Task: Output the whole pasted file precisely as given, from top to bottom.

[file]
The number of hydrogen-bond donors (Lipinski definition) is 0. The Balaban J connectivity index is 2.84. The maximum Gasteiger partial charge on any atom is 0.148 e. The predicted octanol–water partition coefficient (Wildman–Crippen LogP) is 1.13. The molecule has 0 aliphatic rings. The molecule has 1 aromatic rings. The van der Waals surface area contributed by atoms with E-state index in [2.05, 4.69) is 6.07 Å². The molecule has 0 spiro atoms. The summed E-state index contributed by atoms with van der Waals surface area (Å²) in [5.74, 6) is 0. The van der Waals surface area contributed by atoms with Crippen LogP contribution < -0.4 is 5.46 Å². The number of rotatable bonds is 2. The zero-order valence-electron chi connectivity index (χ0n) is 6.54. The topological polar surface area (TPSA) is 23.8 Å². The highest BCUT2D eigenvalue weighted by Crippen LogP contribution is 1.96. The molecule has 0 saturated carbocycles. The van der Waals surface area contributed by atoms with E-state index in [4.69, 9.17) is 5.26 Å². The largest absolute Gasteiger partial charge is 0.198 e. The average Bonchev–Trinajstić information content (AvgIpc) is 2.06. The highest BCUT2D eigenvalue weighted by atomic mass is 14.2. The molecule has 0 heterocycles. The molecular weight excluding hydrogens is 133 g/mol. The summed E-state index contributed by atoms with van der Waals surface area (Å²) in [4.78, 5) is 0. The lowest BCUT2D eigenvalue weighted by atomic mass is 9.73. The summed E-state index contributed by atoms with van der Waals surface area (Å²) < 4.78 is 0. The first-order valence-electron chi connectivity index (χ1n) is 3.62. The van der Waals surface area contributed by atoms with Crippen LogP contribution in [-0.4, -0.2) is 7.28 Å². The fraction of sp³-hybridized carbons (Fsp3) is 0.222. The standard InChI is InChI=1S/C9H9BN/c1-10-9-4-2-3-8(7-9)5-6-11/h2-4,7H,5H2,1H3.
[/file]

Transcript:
The number of hydrogen-bond donors (Lipinski definition) is 0. The Balaban J connectivity index is 2.84. The maximum Gasteiger partial charge on any atom is 0.148 e. The predicted octanol–water partition coefficient (Wildman–Crippen LogP) is 1.13. The molecule has 0 aliphatic rings. The molecule has 1 aromatic rings. The van der Waals surface area contributed by atoms with E-state index in [2.05, 4.69) is 6.07 Å². The molecule has 0 spiro atoms. The summed E-state index contributed by atoms with van der Waals surface area (Å²) in [5.74, 6) is 0. The van der Waals surface area contributed by atoms with Crippen LogP contribution < -0.4 is 5.46 Å². The number of rotatable bonds is 2. The zero-order valence-electron chi connectivity index (χ0n) is 6.54. The topological polar surface area (TPSA) is 23.8 Å². The highest BCUT2D eigenvalue weighted by Crippen LogP contribution is 1.96. The molecule has 0 saturated carbocycles. The van der Waals surface area contributed by atoms with E-state index in [4.69, 9.17) is 5.26 Å². The largest absolute Gasteiger partial charge is 0.198 e. The average Bonchev–Trinajstić information content (AvgIpc) is 2.06. The highest BCUT2D eigenvalue weighted by atomic mass is 14.2. The molecule has 0 heterocycles. The molecular weight excluding hydrogens is 133 g/mol. The summed E-state index contributed by atoms with van der Waals surface area (Å²) in [4.78, 5) is 0. The lowest BCUT2D eigenvalue weighted by atomic mass is 9.73. The summed E-state index contributed by atoms with van der Waals surface area (Å²) < 4.78 is 0. The first-order valence-electron chi connectivity index (χ1n) is 3.62. The van der Waals surface area contributed by atoms with Crippen LogP contribution in [-0.4, -0.2) is 7.28 Å². The fraction of sp³-hybridized carbons (Fsp3) is 0.222. The standard InChI is InChI=1S/C9H9BN/c1-10-9-4-2-3-8(7-9)5-6-11/h2-4,7H,5H2,1H3.